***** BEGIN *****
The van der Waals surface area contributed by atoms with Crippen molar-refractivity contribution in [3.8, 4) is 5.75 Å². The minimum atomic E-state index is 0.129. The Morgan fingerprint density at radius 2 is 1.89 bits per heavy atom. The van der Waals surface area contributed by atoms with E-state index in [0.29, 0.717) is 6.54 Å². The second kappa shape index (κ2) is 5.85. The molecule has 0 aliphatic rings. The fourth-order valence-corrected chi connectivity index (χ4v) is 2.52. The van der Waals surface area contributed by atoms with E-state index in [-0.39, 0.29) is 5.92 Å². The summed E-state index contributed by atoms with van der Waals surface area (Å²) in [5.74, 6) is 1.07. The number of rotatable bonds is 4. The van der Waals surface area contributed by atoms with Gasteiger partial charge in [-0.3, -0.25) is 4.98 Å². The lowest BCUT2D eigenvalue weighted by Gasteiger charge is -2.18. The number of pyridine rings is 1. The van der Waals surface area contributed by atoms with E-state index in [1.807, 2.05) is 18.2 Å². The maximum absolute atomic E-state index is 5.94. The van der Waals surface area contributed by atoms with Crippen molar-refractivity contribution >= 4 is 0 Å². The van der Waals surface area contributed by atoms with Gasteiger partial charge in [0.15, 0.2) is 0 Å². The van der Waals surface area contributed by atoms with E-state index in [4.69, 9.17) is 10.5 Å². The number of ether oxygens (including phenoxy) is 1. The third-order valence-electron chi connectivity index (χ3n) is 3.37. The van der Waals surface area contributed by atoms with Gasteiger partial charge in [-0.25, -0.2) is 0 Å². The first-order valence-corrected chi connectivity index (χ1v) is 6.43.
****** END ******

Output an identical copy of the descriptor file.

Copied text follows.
The van der Waals surface area contributed by atoms with Crippen molar-refractivity contribution in [3.8, 4) is 5.75 Å². The minimum atomic E-state index is 0.129. The Morgan fingerprint density at radius 2 is 1.89 bits per heavy atom. The van der Waals surface area contributed by atoms with E-state index in [0.29, 0.717) is 6.54 Å². The second kappa shape index (κ2) is 5.85. The molecule has 0 aliphatic rings. The fourth-order valence-corrected chi connectivity index (χ4v) is 2.52. The van der Waals surface area contributed by atoms with E-state index in [-0.39, 0.29) is 5.92 Å². The summed E-state index contributed by atoms with van der Waals surface area (Å²) in [5.74, 6) is 1.07. The number of rotatable bonds is 4. The van der Waals surface area contributed by atoms with Gasteiger partial charge in [-0.3, -0.25) is 4.98 Å². The lowest BCUT2D eigenvalue weighted by Gasteiger charge is -2.18. The number of pyridine rings is 1. The van der Waals surface area contributed by atoms with E-state index in [1.807, 2.05) is 18.2 Å². The maximum absolute atomic E-state index is 5.94. The van der Waals surface area contributed by atoms with Crippen molar-refractivity contribution >= 4 is 0 Å². The van der Waals surface area contributed by atoms with Gasteiger partial charge in [0.15, 0.2) is 0 Å². The van der Waals surface area contributed by atoms with E-state index in [4.69, 9.17) is 10.5 Å². The number of ether oxygens (including phenoxy) is 1. The third-order valence-electron chi connectivity index (χ3n) is 3.37. The van der Waals surface area contributed by atoms with Gasteiger partial charge in [-0.25, -0.2) is 0 Å². The first-order valence-corrected chi connectivity index (χ1v) is 6.43.